Im Focus: Scientists decipher key principle behind reaction of metalloenzymes

So-called pre-distorted states accelerate photochemical reactions too

What enables electrons to be transferred swiftly, for example during photosynthesis? An interdisciplinary team of researchers has worked out the details of how...

Im Focus: The first precise measurement of a single molecule's effective charge

For the first time, scientists have precisely measured the effective electrical charge of a single molecule in solution. This fundamental insight of an SNSF Professor could also pave the way for future medical diagnostics.

Electrical charge is one of the key properties that allows molecules to interact. Life itself depends on this phenomenon: many biological processes involve...

Im Focus: Paradigm shift in Paris: Encouraging an holistic view of laser machining

At the JEC World Composite Show in Paris in March 2018, the Fraunhofer Institute for Laser Technology ILT will be focusing on the latest trends and innovations in laser machining of composites. Among other things, researchers at the booth shared with the Aachen Center for Integrative Lightweight Production (AZL) will demonstrate how lasers can be used for joining, structuring, cutting and drilling composite materials.

No other industry has attracted as much public attention to composite materials as the automotive industry, which along with the aerospace industry is a driver...

Im Focus: Room-temperature multiferroic thin films and their properties

Scientists at Tokyo Institute of Technology (Tokyo Tech) and Tohoku University have developed high-quality GFO epitaxial films and systematically investigated their ferroelectric and ferromagnetic properties. They also demonstrated the room-temperature magnetocapacitance effects of these GFO thin films.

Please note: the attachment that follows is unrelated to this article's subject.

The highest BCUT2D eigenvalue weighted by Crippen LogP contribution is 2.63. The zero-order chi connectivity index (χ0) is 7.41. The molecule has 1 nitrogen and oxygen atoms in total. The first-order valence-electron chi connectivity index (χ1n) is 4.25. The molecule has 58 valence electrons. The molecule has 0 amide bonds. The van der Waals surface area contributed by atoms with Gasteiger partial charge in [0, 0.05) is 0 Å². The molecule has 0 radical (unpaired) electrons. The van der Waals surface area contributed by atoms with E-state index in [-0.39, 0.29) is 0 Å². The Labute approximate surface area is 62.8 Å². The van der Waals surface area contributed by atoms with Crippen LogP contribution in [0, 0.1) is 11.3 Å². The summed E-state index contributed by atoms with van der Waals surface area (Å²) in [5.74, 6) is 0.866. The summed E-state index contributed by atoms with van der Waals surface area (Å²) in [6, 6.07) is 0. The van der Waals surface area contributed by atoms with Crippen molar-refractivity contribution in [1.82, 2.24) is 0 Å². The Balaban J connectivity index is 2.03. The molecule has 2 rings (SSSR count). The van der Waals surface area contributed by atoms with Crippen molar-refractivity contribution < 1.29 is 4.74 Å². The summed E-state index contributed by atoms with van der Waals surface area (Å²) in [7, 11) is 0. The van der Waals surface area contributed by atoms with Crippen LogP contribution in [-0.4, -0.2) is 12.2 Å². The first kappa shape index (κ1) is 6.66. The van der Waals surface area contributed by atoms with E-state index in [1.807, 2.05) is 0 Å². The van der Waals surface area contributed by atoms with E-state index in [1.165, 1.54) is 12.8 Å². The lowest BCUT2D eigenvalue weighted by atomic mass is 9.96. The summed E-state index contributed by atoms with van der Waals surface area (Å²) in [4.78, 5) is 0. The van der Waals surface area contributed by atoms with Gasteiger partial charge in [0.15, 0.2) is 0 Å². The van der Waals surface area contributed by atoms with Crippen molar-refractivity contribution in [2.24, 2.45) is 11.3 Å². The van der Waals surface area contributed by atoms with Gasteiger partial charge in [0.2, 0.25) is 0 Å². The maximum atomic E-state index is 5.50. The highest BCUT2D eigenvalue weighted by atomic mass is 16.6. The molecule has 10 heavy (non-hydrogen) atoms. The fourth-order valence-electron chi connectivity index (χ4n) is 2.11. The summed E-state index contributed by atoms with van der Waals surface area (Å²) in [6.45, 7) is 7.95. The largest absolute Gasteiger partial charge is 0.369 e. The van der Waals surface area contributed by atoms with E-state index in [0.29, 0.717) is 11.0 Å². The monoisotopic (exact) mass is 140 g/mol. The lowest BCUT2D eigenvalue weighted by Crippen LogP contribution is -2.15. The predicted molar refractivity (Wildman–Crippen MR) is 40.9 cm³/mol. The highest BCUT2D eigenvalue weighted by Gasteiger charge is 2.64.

Multiferroic materials show magnetically driven ferroelectricity. They are attracting increasing attention because of their fascinating properties such as...

Im Focus: A thermometer for the oceans

Measurement of noble gases in Antarctic ice cores

The oceans are the largest global heat reservoir. As a result of man-made global warming, the temperature in the global climate system increases; around 90% of...

All Focus news of the innovation-report >>>

Anzeige

Anzeige

Event News

10th International Symposium: “Advanced Battery Power – Kraftwerk Batterie” Münster, 10-11 April 2018

08.01.2018 | Event News

See, understand and experience the work of the future

11.12.2017 | Event News

Innovative strategies to tackle parasitic worms

08.12.2017 | Event News

 
Latest News

Gran Chaco: Biodiversity at High Risk

17.01.2018 | Ecology, The Environment and Conservation

Only an atom thick: Physicists succeed in measuring mechanical properties of 2D monolayer materials

17.01.2018 | Physics and Astronomy

Fraunhofer HHI receives AIS Technology Innovation Award 2018 for 3D Human Body Reconstruction

17.01.2018 | Awards Funding

VideoLinks
B2B-VideoLinks
More VideoLinks >>>